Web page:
That said, Dr. Jodie Horton, MD, a medical advisor at Love Wellness, a supplement company, says that there are many other ways to boost your immune system, including "meditation, yoga, getting eight hours of sleep, eating a healthy diet and staying physically active."

4. Can Your Libido Decrease?

According to Dr. Wiggins, the “use it or lose it” theory has other applications. "Sex is not a drive that becomes more and more prominent without it – like hunger. Sex is a reward system, and when we’re having good sex, we want more good sex." So if you don't have sex for an extended period of time, you can become "quite comfortable without having it at all," Dr. Wiggins tells Bustle. One way to keep your sex drive revving, if that's what you're after, according Dr. Horton, is to masturbate. You can get that "same release of mood-boosting hormones."

5. Can It Affect Your Mental & Physical Health?

This is another cases in which the link between positives (regular sex and stress-busting) becomes a negative (no sex, ergo higher stress reactions). In a 2016 study published by the Journal of Health and Social Behavior, it was reported that good sex seemed to protect women from heart conditions (like hypertension and rapid heart rate) later in life. All of those good feels that accompany a good romp do wonders for the heart, apparently. So, if you've been used to the stress-lowering pluses of sex, then its absence might not have a good impact on your general ability to cope with anxious moments.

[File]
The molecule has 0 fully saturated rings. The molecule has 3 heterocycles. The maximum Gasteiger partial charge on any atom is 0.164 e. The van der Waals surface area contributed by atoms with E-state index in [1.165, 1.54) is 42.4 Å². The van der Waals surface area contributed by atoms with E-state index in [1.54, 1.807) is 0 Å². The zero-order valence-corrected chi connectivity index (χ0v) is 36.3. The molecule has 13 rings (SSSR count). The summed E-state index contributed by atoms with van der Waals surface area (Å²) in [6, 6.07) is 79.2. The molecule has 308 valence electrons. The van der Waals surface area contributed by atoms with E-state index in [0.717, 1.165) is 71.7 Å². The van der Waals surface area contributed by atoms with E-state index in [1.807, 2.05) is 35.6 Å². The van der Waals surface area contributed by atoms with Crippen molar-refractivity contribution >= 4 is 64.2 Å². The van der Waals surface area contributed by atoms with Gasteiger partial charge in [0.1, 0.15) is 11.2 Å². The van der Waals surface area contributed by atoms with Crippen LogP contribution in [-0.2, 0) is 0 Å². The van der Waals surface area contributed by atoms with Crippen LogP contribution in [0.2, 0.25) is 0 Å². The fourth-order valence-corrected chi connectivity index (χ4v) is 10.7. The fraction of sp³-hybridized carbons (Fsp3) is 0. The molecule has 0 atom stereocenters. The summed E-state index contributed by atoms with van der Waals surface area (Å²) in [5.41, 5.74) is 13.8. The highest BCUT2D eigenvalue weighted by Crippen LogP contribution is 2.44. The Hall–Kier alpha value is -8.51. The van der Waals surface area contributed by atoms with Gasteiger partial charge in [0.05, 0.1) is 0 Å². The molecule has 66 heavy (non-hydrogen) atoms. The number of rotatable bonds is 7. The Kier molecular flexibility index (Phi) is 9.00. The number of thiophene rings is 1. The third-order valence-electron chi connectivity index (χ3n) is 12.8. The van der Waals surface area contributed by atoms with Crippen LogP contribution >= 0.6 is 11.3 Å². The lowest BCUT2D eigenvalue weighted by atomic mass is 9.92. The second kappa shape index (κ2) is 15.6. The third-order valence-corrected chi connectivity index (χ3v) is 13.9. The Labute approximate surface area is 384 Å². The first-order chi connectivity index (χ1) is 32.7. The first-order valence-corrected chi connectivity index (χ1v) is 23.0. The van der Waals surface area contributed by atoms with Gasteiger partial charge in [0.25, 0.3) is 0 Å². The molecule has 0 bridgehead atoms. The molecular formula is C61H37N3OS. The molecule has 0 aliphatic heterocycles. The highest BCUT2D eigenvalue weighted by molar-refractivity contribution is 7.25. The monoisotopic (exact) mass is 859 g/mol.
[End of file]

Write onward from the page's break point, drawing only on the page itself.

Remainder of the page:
According to Dr. Wiggins, "people might feel more agitated than they’re used to feeling," especially if they relied on sex as a tool to unwind and relax. "Sex has complicated ties to mood, self-esteem, and releasing happy hormones like dopamine and oxytocin," Dr. Wiggins adds, so if you're noticing a decline in your mood and you think a lack of sex could be contributing, it's important to "find other ways to boost the hormones that sex usually does — exercise, call friends, take a bath."